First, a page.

By now you should probably be aware of the Beijing 2008 Olympics. However, there is at least another event going on in (and beneath) China during August.
Every year, during the seventh month of the Chinese Calendar, it is believed that the Gates of Hell will be opened and all Hell beings (well, not nearly all, only those well-behaved ones) will be set to roam freely on Earth for a month. In this month, many spirits roamed the world in search of their past memories to fulfill their unforgotten attachments. As such, these are called the "hungry ghosts" and the festival is also called the Hungry Ghost Festival.
The Hungry Ghosts festival occurs on the 15th night of the 7th Lunar month which falls on the 15th of August this year. This festival is different from the more well-known Qing Ming Festival, or the tomb-sweeping day which is now an official holiday in China and is predominantly an ancestor worshipping day. The Ghost festival on the other hand is for the ancestors to return the visit and is a festival of elaborate rituals of joss sticks and paper money, food offerings, and opera shows for the deceased.
The festival is also influenced by Buddhist teachings introduced into China. In the Buddhist's Ullambana Sutra, Mahamaudgalyayana, one of the chief disciples of the Buddha, well-known for his psychic powers, searched for his deceased mother during one of his meditation session. He found his mother being reborn in the Realm of the Hungry Ghosts due to her previous greed. Seeking Buddha's advice, he eased his mother's suffering and eventual rebirth into a human form by performing various rituals of merits creation and offerings. This is the famous "Mahamaudgalyayana Saving His Mother" storyline which is often performed in Chinese opera. In the Chinese context, more emphasis is placed on offerings to the ancestors than to the Sangha, or monks, as in the original Ullambana practice in Buddhism.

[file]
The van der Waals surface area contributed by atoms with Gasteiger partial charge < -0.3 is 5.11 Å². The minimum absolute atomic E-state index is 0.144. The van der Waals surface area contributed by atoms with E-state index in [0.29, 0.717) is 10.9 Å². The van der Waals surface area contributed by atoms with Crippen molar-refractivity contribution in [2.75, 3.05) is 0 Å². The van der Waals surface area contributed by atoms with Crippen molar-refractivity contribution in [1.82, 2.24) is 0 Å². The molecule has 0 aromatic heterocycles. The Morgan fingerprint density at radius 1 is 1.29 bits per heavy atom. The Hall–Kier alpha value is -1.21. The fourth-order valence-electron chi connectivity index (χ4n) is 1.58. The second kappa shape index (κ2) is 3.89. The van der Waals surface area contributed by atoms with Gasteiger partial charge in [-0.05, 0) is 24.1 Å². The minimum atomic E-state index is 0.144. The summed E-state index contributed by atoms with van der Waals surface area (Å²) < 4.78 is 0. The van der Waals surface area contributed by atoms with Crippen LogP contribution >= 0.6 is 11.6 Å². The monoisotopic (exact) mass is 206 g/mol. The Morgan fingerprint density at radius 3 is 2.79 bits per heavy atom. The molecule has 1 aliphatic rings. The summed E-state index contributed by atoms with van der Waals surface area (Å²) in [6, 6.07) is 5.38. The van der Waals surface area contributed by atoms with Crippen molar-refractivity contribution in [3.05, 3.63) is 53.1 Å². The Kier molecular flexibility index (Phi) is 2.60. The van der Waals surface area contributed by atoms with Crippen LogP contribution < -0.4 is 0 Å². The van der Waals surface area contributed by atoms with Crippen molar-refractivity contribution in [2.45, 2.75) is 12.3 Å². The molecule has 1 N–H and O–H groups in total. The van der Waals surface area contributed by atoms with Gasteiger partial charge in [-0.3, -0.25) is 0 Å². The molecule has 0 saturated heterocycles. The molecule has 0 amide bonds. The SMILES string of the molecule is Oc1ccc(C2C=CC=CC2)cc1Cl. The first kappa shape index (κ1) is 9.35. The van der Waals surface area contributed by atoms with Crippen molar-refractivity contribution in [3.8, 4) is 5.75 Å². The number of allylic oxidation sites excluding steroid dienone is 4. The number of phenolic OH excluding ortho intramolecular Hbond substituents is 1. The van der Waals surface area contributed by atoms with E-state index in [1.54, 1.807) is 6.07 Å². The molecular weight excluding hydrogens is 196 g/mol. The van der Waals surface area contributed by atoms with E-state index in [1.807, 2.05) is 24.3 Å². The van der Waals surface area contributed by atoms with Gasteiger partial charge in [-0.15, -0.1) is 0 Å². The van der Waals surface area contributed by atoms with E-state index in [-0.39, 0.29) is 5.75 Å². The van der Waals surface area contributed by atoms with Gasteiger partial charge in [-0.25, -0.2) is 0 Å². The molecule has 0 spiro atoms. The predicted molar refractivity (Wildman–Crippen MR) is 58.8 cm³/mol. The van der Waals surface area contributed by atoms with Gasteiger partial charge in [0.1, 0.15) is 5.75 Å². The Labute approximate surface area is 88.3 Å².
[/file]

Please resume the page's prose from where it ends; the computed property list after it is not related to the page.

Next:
There are similar festivals around the world as well. These include the El Día de los Muertos Festival in Mexico, the Chugen and O-Bon Festivals in Japan as well as the Vu Lan Festival in Vietnam. This shows that people today are still in awed and respectful towards the mysterious underworld. For the Chinese Hungry Ghost Festival in particular, it is a yearly reinforcement and reminder of one's filial responsibility towards the mother and other ancestors in general.
About the Author
Read more about the Chinese Hungry Ghost Festival , and other Chinese culture at Expat Articles. Linus is an expat living in China. He writes about China and the Chinese Culture for eChina Expat at eChina Expat, a platform for Chinese Culture, China Travel, Feng Shui and general China expat tips for expatriates and tourists living in Hong Kong, Shanghai, Beijing and other China cities.